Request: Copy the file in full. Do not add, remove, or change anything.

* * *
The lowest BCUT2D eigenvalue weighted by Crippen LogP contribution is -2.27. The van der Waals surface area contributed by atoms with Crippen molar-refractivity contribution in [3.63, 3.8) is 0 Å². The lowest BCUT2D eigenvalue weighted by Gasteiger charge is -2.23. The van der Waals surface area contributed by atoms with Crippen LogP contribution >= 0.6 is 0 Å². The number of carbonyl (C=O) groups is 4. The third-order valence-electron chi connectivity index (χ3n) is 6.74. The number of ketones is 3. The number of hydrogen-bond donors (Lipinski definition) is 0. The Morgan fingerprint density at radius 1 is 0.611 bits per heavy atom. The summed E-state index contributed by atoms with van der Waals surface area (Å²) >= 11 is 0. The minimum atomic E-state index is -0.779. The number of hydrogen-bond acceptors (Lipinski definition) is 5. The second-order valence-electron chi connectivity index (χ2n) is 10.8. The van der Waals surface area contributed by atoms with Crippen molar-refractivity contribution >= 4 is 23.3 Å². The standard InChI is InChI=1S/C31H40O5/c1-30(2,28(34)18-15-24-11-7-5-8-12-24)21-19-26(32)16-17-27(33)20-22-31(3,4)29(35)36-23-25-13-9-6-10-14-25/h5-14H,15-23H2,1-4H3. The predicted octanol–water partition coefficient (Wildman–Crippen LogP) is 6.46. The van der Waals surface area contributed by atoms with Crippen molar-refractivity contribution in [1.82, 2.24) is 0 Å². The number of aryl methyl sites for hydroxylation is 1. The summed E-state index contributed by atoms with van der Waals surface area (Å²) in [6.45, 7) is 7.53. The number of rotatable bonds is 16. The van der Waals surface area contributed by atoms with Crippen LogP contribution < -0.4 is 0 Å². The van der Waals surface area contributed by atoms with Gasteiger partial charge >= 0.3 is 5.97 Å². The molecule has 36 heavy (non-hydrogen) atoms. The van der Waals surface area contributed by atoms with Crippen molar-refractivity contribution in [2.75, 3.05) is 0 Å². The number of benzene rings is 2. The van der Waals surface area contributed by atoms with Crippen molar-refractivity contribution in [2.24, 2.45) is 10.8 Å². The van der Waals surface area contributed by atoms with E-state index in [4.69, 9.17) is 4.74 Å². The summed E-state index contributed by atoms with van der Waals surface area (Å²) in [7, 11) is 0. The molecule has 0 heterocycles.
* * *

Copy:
The lowest BCUT2D eigenvalue weighted by Crippen LogP contribution is -2.27. The van der Waals surface area contributed by atoms with Crippen molar-refractivity contribution in [3.63, 3.8) is 0 Å². The lowest BCUT2D eigenvalue weighted by Gasteiger charge is -2.23. The van der Waals surface area contributed by atoms with Crippen LogP contribution >= 0.6 is 0 Å². The number of carbonyl (C=O) groups is 4. The third-order valence-electron chi connectivity index (χ3n) is 6.74. The number of ketones is 3. The number of hydrogen-bond donors (Lipinski definition) is 0. The Morgan fingerprint density at radius 1 is 0.611 bits per heavy atom. The summed E-state index contributed by atoms with van der Waals surface area (Å²) >= 11 is 0. The minimum atomic E-state index is -0.779. The number of hydrogen-bond acceptors (Lipinski definition) is 5. The second-order valence-electron chi connectivity index (χ2n) is 10.8. The van der Waals surface area contributed by atoms with Crippen molar-refractivity contribution >= 4 is 23.3 Å². The standard InChI is InChI=1S/C31H40O5/c1-30(2,28(34)18-15-24-11-7-5-8-12-24)21-19-26(32)16-17-27(33)20-22-31(3,4)29(35)36-23-25-13-9-6-10-14-25/h5-14H,15-23H2,1-4H3. The predicted octanol–water partition coefficient (Wildman–Crippen LogP) is 6.46. The van der Waals surface area contributed by atoms with Crippen molar-refractivity contribution in [1.82, 2.24) is 0 Å². The number of aryl methyl sites for hydroxylation is 1. The summed E-state index contributed by atoms with van der Waals surface area (Å²) in [6.45, 7) is 7.53. The number of rotatable bonds is 16. The van der Waals surface area contributed by atoms with Crippen LogP contribution < -0.4 is 0 Å². The van der Waals surface area contributed by atoms with Gasteiger partial charge >= 0.3 is 5.97 Å². The molecule has 36 heavy (non-hydrogen) atoms. The van der Waals surface area contributed by atoms with Crippen molar-refractivity contribution in [2.75, 3.05) is 0 Å². The number of benzene rings is 2. The van der Waals surface area contributed by atoms with Crippen molar-refractivity contribution in [2.24, 2.45) is 10.8 Å². The van der Waals surface area contributed by atoms with E-state index in [4.69, 9.17) is 4.74 Å². The summed E-state index contributed by atoms with van der Waals surface area (Å²) in [7, 11) is 0. The molecule has 0 heterocycles.